DR. KAUFFMANN: Do you differentiate between the smaller camps and the regular concentration camps, and if so, why?
KALTENBRUNNER: The difference is very obvious for the following reasons: Any worker who worked in armament industries -that is; each internee-worked in the same enterprise, in the same factory, as every other German or foreign worker. The difference was merely that the German worker at the conclusion of his working hours, at the end of the day, returned to his family, whereas the internee of the labor camp had to return to the camp.
DR. KAUFFMANN: You are accused of establishing the Concentration Camp Mauthausen, that you visited this camp repeatedly. The witness Hollriegel, who testified here, said he had seen you in this camp. He also claims to have seen you inspecting the gas chambers while they were in operation
. There is an affidavit of Zutter, who has already been mentioned today and who claims to have seen you at the Concentration Camp Mauthausen. From this the Prosecution conclude that you, too, must have known exactly about these conditions which were beneath human dignity. I am asking you now, is this evidence correct or wrong? When did you inspect these camps, and what observations did you make?
KALTENBRUNNER: The testimony is wrong. I did not establish any concentration camps in Austria where I was until 1943. I did not establish a single concentration camp in the Reich from 1943 onwards. Every concentration camp in the Reich as I know today, and as has been proved here with certainty, was established on orders of Himmler to Pohl. This applies also-and I wish to emphasize this-to the Mauthausen Camp. Not only were Austrian authorities excluded from establishing the Mauthausen Camp, but they were unpleasantly surprised because neither was the conception of a concentration camp in that sense known in Austria, nor was there a necessity for establishing concentration camps anywhere in Austria.
DR. KAUFFMANN: And now, in Germany, in the Reich proper?
KALTENBRUNNER: What do you mean by that?
DR. KAUFFMANN: I am asking regarding your knowledge of conditions there.
KALTENBRUNNER: I heard gradually more and more about conditions in concentration camps. It is apparent that I must have heard of these things already by way of the entire Reich intelligence service and its news channels for home politics.
DR. KAUFFMANN: Did you not, as testified by Hollriegel, see the gas chambers in operation
KALTENBRUNNER: Never; neither while they were operating nor at any other time did I see a gas chamber
THE PRESIDENT: You are going too fast. Make pauses between your questions and answers and don't speak too fast. He said that he had gradually by way of Intelligence, heard of the concentration camps in the Reich. Is that right?
DR. KAUFFMANN: Yes.
[Turning to the defendant.] You heard gradually about conditions in the concentration camps, that is what you said, is it not?
DR. KAUFFMANN: Do you recall my last question?
DR. KAUFFMANN: Whether you saw the gas chambers in operation
KALTENBRUNNER: Yes, I already answered that I never saw a gas chamber, either in operation or at any other time
. I did not know that they existed at Mauthausen and testimony to that effect is entirely wrong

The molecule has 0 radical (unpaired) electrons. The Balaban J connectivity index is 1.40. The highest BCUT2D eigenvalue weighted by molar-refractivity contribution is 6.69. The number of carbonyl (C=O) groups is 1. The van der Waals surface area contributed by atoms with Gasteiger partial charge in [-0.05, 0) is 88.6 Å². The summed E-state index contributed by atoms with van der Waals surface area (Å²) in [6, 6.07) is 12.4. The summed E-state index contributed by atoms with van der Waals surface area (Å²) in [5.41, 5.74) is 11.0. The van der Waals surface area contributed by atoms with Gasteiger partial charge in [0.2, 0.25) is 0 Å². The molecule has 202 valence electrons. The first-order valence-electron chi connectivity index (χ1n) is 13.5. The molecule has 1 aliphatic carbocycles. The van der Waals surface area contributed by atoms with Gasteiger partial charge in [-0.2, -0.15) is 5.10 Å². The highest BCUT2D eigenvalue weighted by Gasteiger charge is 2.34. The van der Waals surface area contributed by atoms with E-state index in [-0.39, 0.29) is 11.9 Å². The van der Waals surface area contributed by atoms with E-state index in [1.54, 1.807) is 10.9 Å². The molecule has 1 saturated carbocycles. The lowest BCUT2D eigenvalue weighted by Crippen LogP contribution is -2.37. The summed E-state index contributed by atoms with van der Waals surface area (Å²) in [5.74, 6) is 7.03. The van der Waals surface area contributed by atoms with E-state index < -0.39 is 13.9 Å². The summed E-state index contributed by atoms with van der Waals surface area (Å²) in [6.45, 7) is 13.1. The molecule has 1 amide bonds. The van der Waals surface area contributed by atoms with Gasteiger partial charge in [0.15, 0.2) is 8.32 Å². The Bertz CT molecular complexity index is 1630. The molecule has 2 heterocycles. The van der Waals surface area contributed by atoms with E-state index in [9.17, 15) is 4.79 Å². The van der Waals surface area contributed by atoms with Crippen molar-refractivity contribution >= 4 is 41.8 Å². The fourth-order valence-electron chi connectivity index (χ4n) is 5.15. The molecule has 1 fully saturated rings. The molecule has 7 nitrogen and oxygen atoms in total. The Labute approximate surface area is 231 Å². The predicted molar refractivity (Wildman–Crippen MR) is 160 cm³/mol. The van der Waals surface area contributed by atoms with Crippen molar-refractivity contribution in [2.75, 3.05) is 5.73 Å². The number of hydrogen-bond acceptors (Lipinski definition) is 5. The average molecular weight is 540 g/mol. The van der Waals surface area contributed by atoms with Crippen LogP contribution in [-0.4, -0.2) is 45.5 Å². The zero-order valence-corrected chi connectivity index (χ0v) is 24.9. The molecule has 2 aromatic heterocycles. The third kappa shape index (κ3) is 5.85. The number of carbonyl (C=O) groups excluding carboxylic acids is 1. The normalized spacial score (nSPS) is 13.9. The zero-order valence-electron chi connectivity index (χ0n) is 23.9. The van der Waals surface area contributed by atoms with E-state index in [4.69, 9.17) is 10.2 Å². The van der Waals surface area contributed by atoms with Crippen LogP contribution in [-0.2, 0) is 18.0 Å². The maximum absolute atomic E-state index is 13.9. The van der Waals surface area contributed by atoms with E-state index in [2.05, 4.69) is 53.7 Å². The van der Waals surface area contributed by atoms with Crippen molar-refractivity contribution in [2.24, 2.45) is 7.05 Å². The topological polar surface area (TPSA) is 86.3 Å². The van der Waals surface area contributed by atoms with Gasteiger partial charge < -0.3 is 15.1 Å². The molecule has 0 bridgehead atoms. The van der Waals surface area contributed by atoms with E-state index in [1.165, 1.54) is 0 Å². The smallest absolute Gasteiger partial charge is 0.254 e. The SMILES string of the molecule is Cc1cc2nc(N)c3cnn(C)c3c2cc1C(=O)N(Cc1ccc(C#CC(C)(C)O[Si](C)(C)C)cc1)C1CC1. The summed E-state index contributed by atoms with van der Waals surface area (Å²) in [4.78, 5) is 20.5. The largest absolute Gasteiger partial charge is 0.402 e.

. I never set foot in the detention camp at Mauthausen-that is, the concentration camp proper. I was at Mauthausen, but in the labor camp, not in the detention camp. The total complex of Mauthausen, as I remember it today, extends over an area of ~ kilometers. Within this area there is a space of perhaps 41/2 or 5 kilometers of labor camps. There are the largest granite quarries in Austria, and they were owned by the city of Vienna.
DR. KAUFFMANN: A picture has been shown in which you appear together with Himmler and Ziereis.
KALTENBRUNNER: I was just coming to that. The quarries belonged to the city of Vienna. The city of Vienna had a vital interest not to be excluded from the deliveries of granite which they used for paving the streets of Vienna. Now, according to a Reich law, as I learned later, this large quarry was expropriated from the city of Vienna by the WVHA-Pohl-and the city of Vienna was excluded from the supply of granite for quite some time. Now, the city turned to me to approach Himmler on this. It happened that Himmler was visiting and inspecting southern Germany and decided to visit Austria and Mauthausen and asked me to see him there. In that way, it came about that I was with Himmler at this quarry. Whether or not I was photographed at that time, I do not know. I have not seen the picture and I cannot say whether I am in it.
I might add something. Neither at this time nor at any other time did Himmler ever take me into a concentration camp or suggest that he do so; as I learned later, he had certain reasons for not doing so. I would not have attended such an inspection for I knew very well that as far as I was concerned, he would, as he did with others whom he had invited on such visits, show me "Potemkin villages" and not conditions as they actually were; and, except for a handful of men in the WVHA, no one else was allowed to see how things really were in concentration camps.
DR. KAUFFMANN: Now, may I ask you-you are speaking about a handful of men-you did not belong to this group?
KALTENBRUNNER: No, I did not. This handful of men were Himmler, Pohl, Muller, and Glucks, and the camp commanders.http://avalon.law.yale.edu/imt/04-11-46.asp